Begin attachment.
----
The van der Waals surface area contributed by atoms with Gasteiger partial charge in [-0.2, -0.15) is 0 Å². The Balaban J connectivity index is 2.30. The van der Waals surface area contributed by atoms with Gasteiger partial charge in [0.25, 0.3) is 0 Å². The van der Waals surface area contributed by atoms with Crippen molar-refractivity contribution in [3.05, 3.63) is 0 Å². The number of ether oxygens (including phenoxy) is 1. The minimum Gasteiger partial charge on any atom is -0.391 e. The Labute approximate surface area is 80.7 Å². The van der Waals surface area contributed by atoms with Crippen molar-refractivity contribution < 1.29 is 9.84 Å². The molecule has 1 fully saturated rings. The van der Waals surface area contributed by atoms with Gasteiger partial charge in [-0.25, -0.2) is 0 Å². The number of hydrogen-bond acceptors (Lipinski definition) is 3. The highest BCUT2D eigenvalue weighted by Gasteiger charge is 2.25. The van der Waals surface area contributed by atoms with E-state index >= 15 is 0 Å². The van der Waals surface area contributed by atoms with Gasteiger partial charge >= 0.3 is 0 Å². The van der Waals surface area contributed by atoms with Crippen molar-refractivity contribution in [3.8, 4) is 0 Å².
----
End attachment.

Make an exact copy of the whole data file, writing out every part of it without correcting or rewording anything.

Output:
The van der Waals surface area contributed by atoms with Gasteiger partial charge in [-0.2, -0.15) is 0 Å². The Balaban J connectivity index is 2.30. The van der Waals surface area contributed by atoms with Gasteiger partial charge in [0.25, 0.3) is 0 Å². The van der Waals surface area contributed by atoms with Crippen molar-refractivity contribution in [3.05, 3.63) is 0 Å². The number of ether oxygens (including phenoxy) is 1. The minimum Gasteiger partial charge on any atom is -0.391 e. The Labute approximate surface area is 80.7 Å². The van der Waals surface area contributed by atoms with Crippen molar-refractivity contribution < 1.29 is 9.84 Å². The molecule has 1 fully saturated rings. The van der Waals surface area contributed by atoms with Gasteiger partial charge in [-0.25, -0.2) is 0 Å². The number of hydrogen-bond acceptors (Lipinski definition) is 3. The highest BCUT2D eigenvalue weighted by Gasteiger charge is 2.25. The van der Waals surface area contributed by atoms with E-state index >= 15 is 0 Å². The van der Waals surface area contributed by atoms with Gasteiger partial charge >= 0.3 is 0 Å². The van der Waals surface area contributed by atoms with Crippen molar-refractivity contribution in [3.8, 4) is 0 Å².